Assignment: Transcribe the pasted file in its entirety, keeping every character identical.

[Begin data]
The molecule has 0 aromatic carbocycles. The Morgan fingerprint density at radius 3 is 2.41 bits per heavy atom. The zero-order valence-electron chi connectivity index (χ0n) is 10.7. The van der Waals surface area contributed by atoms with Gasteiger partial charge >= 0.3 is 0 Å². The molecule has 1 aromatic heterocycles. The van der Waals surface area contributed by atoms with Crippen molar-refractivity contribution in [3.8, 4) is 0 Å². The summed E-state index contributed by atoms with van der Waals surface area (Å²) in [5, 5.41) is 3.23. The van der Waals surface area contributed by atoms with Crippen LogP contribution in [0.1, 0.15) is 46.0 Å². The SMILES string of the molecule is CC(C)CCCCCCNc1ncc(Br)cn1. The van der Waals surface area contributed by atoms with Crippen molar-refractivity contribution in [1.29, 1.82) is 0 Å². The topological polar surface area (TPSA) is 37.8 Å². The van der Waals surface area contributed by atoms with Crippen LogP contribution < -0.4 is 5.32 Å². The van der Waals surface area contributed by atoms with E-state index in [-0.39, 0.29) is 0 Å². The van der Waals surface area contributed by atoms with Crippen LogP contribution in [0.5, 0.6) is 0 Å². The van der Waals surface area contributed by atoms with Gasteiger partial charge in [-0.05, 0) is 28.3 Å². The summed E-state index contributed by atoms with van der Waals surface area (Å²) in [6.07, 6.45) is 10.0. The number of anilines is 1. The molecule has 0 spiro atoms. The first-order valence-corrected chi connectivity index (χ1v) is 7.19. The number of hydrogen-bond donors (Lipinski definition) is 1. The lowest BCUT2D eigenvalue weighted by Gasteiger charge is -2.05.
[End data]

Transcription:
The molecule has 0 aromatic carbocycles. The Morgan fingerprint density at radius 3 is 2.41 bits per heavy atom. The zero-order valence-electron chi connectivity index (χ0n) is 10.7. The van der Waals surface area contributed by atoms with Gasteiger partial charge >= 0.3 is 0 Å². The molecule has 1 aromatic heterocycles. The van der Waals surface area contributed by atoms with Crippen molar-refractivity contribution in [3.8, 4) is 0 Å². The summed E-state index contributed by atoms with van der Waals surface area (Å²) in [5, 5.41) is 3.23. The van der Waals surface area contributed by atoms with Crippen LogP contribution in [0.1, 0.15) is 46.0 Å². The SMILES string of the molecule is CC(C)CCCCCCNc1ncc(Br)cn1. The van der Waals surface area contributed by atoms with Crippen molar-refractivity contribution in [1.29, 1.82) is 0 Å². The topological polar surface area (TPSA) is 37.8 Å². The van der Waals surface area contributed by atoms with Crippen LogP contribution < -0.4 is 5.32 Å². The van der Waals surface area contributed by atoms with E-state index in [-0.39, 0.29) is 0 Å². The van der Waals surface area contributed by atoms with Crippen LogP contribution in [0.5, 0.6) is 0 Å². The van der Waals surface area contributed by atoms with Gasteiger partial charge in [-0.05, 0) is 28.3 Å². The summed E-state index contributed by atoms with van der Waals surface area (Å²) in [6.07, 6.45) is 10.0. The number of anilines is 1. The molecule has 0 spiro atoms. The first-order valence-corrected chi connectivity index (χ1v) is 7.19. The number of hydrogen-bond donors (Lipinski definition) is 1. The lowest BCUT2D eigenvalue weighted by Gasteiger charge is -2.05.